Everybody knows the Netherlands for its beautiful tulips, its artistic heritage and the traditional Dutch clogs! However, the country also has some typical Dutch snacks that you just might fall in love with!
When I moved to the Netherlands four years ago, I was aware of the questionable reputation of traditional Dutch cuisine. This was reinforced when I saw that most Dutch apartments have a tiny kitchen. You can imagine the kind of cultural shock this caused for me, as an Italian!
However, if you open your mind to different types of delicacies, certain types of foods might surprise and amaze you, so that you won’t regret moving to the Lowlands!
There are a few Dutch snacks, for example, that deserve to be mentioned.
I’m not talking about anything spectacular or complicated, but if you taste a bitterbal or a raw herring, you will taste what the Netherlands is all about! That’s why I think it’s interesting to know a bit more about the history of some of these Dutch snacks as a way of getting to know this country better!
Bitterballen are definitely among my favourite Dutch snacks! Despite being greasy and containing an indeterminable filling, I can’t help but crave them every time I have a drink outside during ‘borreltijd’! Here are a few interesting facts:
The first proof of bitterballen dates from the time the Batavians lived in Holland (200 years BC) in the province of Gelderland. They used to eat roasted ox with vegetables and bread. After the meal, women mixed the leftover meat with water and bread and created a bread stew that could feed the hunters during their trips. The Romans continued the Batavians' food habits when they conquered the area.
During the Spanish invasion of the country, in the 16th century, the occupants took the 'Batavian recipe' and modified it by adding their own cooking style: the meat leftovers were covered in a batter of egg and flour, rolled in old breadcrumbs, and then fried, resulting in something very similar to our modern-day bitterballen.
At the end of the 18th century, a landlord in Amsterdam, Jan Barentz, noticed that clients in his pub were getting hungry while drinking beer or gin. In order to keep them drinking, he introduced finger food by the name 'schenks': small portions of cheese, bread and croquettes that were introduced by the Spanish. Rumours say that his wife used to use the leftover croquette fillings to make small balls, which she rolled in egg and breadcrumbs and then fried in hot oil.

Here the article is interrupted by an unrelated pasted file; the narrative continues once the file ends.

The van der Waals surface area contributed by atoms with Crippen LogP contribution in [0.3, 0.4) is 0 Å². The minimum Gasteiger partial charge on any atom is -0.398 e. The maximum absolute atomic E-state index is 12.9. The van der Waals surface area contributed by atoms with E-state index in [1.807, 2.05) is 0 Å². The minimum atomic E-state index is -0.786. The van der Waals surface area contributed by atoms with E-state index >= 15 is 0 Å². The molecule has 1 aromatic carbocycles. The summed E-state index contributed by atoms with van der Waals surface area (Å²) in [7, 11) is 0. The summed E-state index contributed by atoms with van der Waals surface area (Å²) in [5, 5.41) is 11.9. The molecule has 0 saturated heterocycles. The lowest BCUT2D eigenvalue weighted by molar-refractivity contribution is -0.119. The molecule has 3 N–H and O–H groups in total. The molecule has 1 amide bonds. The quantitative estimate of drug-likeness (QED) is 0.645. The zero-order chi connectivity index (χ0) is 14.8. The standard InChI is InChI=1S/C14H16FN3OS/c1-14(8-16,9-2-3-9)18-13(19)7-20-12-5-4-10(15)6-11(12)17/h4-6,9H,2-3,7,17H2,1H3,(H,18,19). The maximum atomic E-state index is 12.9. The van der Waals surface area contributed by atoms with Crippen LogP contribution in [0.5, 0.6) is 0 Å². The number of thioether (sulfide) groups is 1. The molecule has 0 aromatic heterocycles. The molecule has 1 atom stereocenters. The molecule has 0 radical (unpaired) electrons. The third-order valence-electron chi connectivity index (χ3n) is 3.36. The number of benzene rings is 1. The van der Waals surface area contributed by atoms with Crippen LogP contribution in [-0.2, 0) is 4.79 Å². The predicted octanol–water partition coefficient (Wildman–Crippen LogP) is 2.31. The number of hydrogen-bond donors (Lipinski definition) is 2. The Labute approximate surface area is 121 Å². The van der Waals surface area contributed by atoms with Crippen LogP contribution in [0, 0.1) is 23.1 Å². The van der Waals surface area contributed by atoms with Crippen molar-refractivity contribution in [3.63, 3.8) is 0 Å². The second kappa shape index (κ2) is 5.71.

Have you ever tried make your own bitterballen? Here's the recipe!
Have you ever seen Dutch children and adults eating sprinkles on a slice of bread? Well, that is definitely a very typical treat that many Dutch people can't help but eat on a daily basis. Ever wondered where this tradition came from? Read on and find out!
The first hagelslag originated in 1919, when the director of the Venco liquorice factory introduced brittle white aniseed flavoured sprinkles during a very cold autumn weather. For this reason, he named them 'hagelslag', hailstorm, and they soon became extremely popular in the whole country.
Chocolate sprinkles were introduced in 1936 by Venz, after receiving several letters from a five-year-old boy who requested chocolate topping for his bread. Venz named them 'Chocoladehagel' as the name 'hagelslag' had already been patented by Venco.
After the Second World War, The Netherlands witnessed remarkable economic growth and the popularity of the hagelslag rapidly increased. At this time, the main manufacturers, Venz and De Ruijter, developed a wide range of hagelslag products: chocolate flakes, forest fruit-flavoured sprinkles, biscuit sprinkles, and all the 20 different types of hagelslag that we find today in the supermarket.
How could we skip such Dutch delicacy? Although eating raw herrings is also quite popular in Germany, the Dutch way of doing it is definitely unique! Here a few facts:
Dutch people have been eating herrings for 600 years. During the Middle Ages, the Dutch herring fisheries were Europe’s largest fishery, selling herrings all over Europe, thanks to the processing methods that they adopted.
Traditionally, eating herring was very practical: not only is it rich in fat and nutrients, but it could be eaten throughout the whole winter by keeping it in barrels of salt.
Herrings are caught in the North Sea between the end of May and beginning of July. The 'Hollandse Nieuwe' is the new herring of the fishing season.
The herring is served with onions (and pickles in Amsterdam) and sometimes with bread ('broodje haring'). To eat it properly, you need to hold it by the tail, dip it in onions and then bite it, just like in the video below. Eet smakkelijk!
We bet everyone knows the word 'stroopwafel' and its meaning. It's not only delicious, but is considered one of the symbols of the Netherlands. Here are a few facts:
It was first made in the late-18th century by a baker in Gouda who used leftovers from his own bakery, such as breadcrumbs, sweetened with syrup.
One story attributes the invention of the stroopwafel to the baker Gerard Kamphuisen, at the beginning of the 19th century at the time that he opened his own bakery.
The dough for the waffle is made of flour, butter, brown sugar, yeast, milk, and eggs, and is baked on a traditional waffle iron. Two round slices of the dough then get sandwiched together with a generous amount of caramel syrup made from brown sugar, butter and cinnamon.
Stroopwafel recipes are generally guarded secrets that are passed down from parent to child, generation to generation.
So? Which Dutch snack do you prefer the most? Which one should I have absolutely mentioned? It’s time for you to complete the list!
Valentina Armini, Kickstart School